"Music and art are often born out of suffering and struggle. And it renews my faith. I think it's beautiful."

Comments

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  • By Kelsey Hamilton

    From Indianapolis, IN, 10/02/2014

    Dear Childhood friend, You probably don't remember me . I remember you and your life story. You spoke Hebrew to us and told us that you was a prince in some distant hebrew- speaking country. I had little faith in your story. We thought if you are really a Prince why are you attending an Indianapolis Public School "Forest Manor.? I thought I would Google you today, because I never forgot that Hebrew Speaking Brother Name : Reginald Prim..and think you even told your Hebrew name..

    By Kelsey Hamilton

    From Indianapolis, IN, 10/02/2014

    Dear Childhood friend, You probably don't remember me . I remember you and your life story. You spoke Hebrew to us and told us that you was a prince in some distant hebrew- speaking country. I had little faith in your story. We thought if you are really a Prince why are you attending an Indianapolis Public School "Forest Manor.? I thought I would Google you today, because I never forgot that Hebrew Speaking Brother Name : Reginald Prim..and think you even told your Hebrew name..

    By Kelsey Hamilton

    From Indianapolis, IN, 10/02/2014

    Dear Childhood friend, You probably don't remember me . I remember you and your life story. You spoke Hebrew to us and told us that you was a prince in some distant hebrew- speaking country. I had little faith in your story. We thought if you are really a Prince why are you attending an Indianapolis Public School "Forest Manor.? I thought I would Google you today, because I never forgot that Hebrew Speaking Brother Name : Reginald Prim..and think you even told your Hebrew name..

    By Pete Tidemann

    From Minneapolis, MN, 09/30/2008

    I know Reggie very well, he is a long lost brother to me. We came together by chance and I knew this story long before it aired on Weekend America. I believe that the short time that is given to this story on the radio only tells a tiny piece of the story as a whole. The music which has been released again is a catalyst for change within Reggie's life. This is the positive side of this story. Certainly abuse or abandonment of children is a terrible thing, however, it has been Reggie's choice to be open to the world and examine his heart and soul within in order to become who he is today: community organizer, board member on several arts organizations, creative visionary, leader in the community, contact for arts and civic engagement, friend, and someone who truly cares about people he knows and does not know yet. It is through his work within and without that he brings us the gifts that he does in the world, and his willingness to examine the most difficult experiences in his own life bring understanding to the rest of us that know him well. This story is not a story about abuse, abandonment, music, or the Black Hebrews; it is a story of one man's triumph of life - Reggie Prim.

    By Beth Van Dam

    From Los Angeles, CA, 09/29/2008

    While this story may be upsetting, don't forget that there is a beautiful thing that happened here. Reggie found a way to channel his creative energies in that oppressive community—through music. Certainly this path has been followed by many before, in multitudes of different situations across the globe. For him to discover this wonderful part of his painful history must be a great, perhaps even uplifting, feeling.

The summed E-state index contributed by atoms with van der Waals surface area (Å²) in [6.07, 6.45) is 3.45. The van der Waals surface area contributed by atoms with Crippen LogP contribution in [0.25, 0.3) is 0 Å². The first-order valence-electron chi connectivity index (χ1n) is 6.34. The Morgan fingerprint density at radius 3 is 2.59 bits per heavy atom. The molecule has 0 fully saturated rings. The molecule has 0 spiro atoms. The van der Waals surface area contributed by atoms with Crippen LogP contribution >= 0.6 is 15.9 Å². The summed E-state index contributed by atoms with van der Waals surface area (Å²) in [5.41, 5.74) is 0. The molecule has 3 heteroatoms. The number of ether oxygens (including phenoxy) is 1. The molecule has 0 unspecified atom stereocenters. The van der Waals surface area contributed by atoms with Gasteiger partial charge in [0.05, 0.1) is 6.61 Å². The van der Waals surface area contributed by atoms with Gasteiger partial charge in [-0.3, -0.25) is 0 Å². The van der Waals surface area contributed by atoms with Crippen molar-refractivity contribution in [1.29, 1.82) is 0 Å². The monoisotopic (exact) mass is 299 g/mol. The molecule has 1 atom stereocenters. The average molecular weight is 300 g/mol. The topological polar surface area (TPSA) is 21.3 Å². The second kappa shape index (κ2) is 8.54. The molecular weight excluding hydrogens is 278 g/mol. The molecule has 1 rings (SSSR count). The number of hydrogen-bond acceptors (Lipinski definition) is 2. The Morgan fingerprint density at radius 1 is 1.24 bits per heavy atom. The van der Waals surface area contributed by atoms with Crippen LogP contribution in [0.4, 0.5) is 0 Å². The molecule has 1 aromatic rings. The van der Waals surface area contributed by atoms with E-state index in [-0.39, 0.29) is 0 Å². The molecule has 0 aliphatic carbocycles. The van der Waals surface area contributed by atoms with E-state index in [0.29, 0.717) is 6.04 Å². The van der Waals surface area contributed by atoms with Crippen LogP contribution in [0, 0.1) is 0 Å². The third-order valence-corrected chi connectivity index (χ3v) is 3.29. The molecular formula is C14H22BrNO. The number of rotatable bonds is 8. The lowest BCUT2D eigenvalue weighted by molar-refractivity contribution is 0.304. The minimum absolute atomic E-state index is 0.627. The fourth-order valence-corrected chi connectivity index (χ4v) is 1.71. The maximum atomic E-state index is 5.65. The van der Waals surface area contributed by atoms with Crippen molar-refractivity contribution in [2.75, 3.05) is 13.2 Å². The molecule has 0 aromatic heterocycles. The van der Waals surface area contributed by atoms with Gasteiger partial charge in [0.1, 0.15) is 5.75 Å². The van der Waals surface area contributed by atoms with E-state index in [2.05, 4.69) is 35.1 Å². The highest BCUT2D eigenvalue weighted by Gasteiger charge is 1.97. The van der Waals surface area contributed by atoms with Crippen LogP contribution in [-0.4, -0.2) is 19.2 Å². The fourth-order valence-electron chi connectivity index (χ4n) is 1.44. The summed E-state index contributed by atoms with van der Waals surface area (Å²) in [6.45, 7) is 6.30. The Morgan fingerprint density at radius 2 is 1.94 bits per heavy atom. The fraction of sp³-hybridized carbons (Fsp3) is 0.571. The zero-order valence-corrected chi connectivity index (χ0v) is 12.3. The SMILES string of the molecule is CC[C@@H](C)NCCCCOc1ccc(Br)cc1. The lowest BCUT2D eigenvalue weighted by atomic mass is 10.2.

And once you hear the funky sounds of the Tonistics, you'll especially know why! Check out the CD. It's amazing stuff.
    And probably a big step forward in making peace with the past...

    By Paul Severson

    From Sacramento, CA, 09/29/2008

    I was shocked and disturbed by this story. The thrust seemed to be that the re-release of music somehow compensated for the tragic way this child had been treated. I think an exploration of why this mother abandoned her children, which I can only ascribe to mental illness, should have been dealt with in a way that would promote understanding of such horrific behavior. Paul Severson

    By Larry Shepherd

    09/29/2008

    I know this might be a shock to Ms. Behr, but disciplining children by using methods of physical reprimands has existed in Jewish yeshivas as well as other Christian (the Catholic church private schools becoming the most infamous) schools of learning.
    The founders of this Great nation historically, used "floggings" and extreme physical abuse(in fact, most of the examples of civil obedience, that the earlier founders of this country used, were lifted directly out of your jewish bible "and eye for and eye", lets not forget that moses was a convicted violent felon) in other extreme measures in order to enforce social and civic order.
    I too have the same sentiments as you do, I believe any and all communities, nations, church's, religions, who have a history of abusing their citizens is very disturbing.
    And I shudder just as you do that people are so narrow minded, so hypocritical, so self righteous in their own religions beliefs and ideas that they forget where they came from.

    I believe that this community should be given the same opportunity as america has been given, as your religion has been given, the right to make mistakes, to grow and live out their ideas of their society and their inherent right as citizens of humanity to pursue life and liberty. : )

    By Reggie Prim

    From Minneapolis, 09/28/2008

    Thank you Weekend America for helping me tell this story. This isn't a story about Judaism. This is a story about people following a dream, paying the price to find a new way of the life and the mistakes they make and the joy they find together in music...despite the difficulties. I have an interesting story because My mother took a "leap of faith" and it worked out in a pretty interesting way.

    By Claudia Dengler

    From Minneapolis, MN, 09/27/2008

    I have the privilege to serve on a Board with Reggie. His passion must have been quietly nourished by his ability to harness, even magnify, the good and sequester the mystery and loneliness of his childhood.

    By Rosie Behr

    From Baltimore, MD, 09/27/2008

    I found this story deeply disturbing, in many ways. Certainly, most disturbing was the abuse, which went uncommented on. And then at the end, the narrator says Reggie "no longer practices Judaism," as if Judaism was what this story was about, instead of an abusive community. I shudder to think that non-Jewish listeners will think that this story reflects something about the Jewish religion or community.